Hoping God Proves Me Wrong

So far, my annual writing retreat has been a reflection retreat. I’ve been in quite the writing slump for quite some time. It’s even been hard for me to journal (that alone is usually a sign I’m not in a good place). The past six years have been filled with losses for me. I have been grieving the loss of my sister. My father suffered a stroke which has taken much of him away from me. And in between those two life altering events I have also had several dreams shattered. Things I had invested my time and my heart in were snatched away, one after the other.

As someone who has held Ephesians 3:20-21 as a life theme, this has been hard to process. That verse says, “God is able to do immeasurably more than all we ask or imagine, according to his power that is at work within us.” I’ve always followed that with, “And I can imagine BIG things!”

Well, I always followed with that . . . until now. More recently, I actually told someone I am now afraid to dream big or follow my passions because it just leads to disappointment. 

Thankfully, the friends I do this writing retreat with are what one of them calls “safe haven friends.” On the first night of this retreat, when we usually list our goals for the week, I shared my struggles and confessed that I had no specific writing goals – or at least none that I’m motivated to work on. They listened, asked probing questions (the good kind that showed they cared and wanted to understand), and they agreed to be in prayer for me.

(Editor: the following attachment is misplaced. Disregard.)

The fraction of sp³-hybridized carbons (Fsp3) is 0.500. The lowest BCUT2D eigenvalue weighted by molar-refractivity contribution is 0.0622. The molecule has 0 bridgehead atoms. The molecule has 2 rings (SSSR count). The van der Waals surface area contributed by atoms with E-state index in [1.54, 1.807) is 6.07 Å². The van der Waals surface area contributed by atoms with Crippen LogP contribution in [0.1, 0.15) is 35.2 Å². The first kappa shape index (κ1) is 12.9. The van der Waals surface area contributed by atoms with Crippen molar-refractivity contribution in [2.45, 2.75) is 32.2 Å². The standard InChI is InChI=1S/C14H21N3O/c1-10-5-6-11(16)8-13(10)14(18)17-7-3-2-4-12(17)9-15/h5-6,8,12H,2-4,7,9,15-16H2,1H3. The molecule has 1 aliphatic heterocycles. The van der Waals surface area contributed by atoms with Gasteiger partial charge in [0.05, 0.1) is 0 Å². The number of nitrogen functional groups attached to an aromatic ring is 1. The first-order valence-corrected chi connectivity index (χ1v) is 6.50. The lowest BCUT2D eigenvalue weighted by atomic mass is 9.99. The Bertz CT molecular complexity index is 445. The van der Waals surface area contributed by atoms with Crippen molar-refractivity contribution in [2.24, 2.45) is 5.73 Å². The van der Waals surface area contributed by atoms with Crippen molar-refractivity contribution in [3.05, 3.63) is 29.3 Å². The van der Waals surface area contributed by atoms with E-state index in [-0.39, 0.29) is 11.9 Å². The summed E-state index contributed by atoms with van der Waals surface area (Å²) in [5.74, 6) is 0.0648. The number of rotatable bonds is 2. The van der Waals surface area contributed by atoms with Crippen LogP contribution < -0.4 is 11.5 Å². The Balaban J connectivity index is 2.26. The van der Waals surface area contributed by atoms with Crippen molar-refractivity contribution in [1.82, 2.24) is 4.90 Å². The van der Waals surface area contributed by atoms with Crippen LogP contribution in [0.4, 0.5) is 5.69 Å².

Last night, one friend asked if I had heard of Mandisa’s new album Out of the Dark. She explained that the songs were written after Mandisa had dealt with the loss of a friend to cancer – a friend for whom she had been praying and believed God would heal.

I was intrigued, so I listened to a few podcasts where Mandisa talks about it. When Mandisa said, “That was just not the way I thought the story was going to end” I knew I had to buy the album. The song “Prove Me Wrong” resonated so strongly with me, but I’m still processing the how, and why, and where it leads. I can’t imagine I won’t do a follow-up post (because I do still believe God will ultimately prove me wrong), but for now I’m just going to share a portion of the lyrics and the video.

 

Would it be wrong if I asked you for proof?
I wish that I could just believe, without questioning
I’m just being honest with you
And they say your ways are better
But I still don’t understand
And you can’t hold me together
And this can’t be your perfect plan
Prove me wrong
Prove me wrong
All this pain
This sorrow in my heart
I can’t find my way out of the dark
Prove me wrong

 

A Hospital Maze, a Labyrinth and a Path for My Father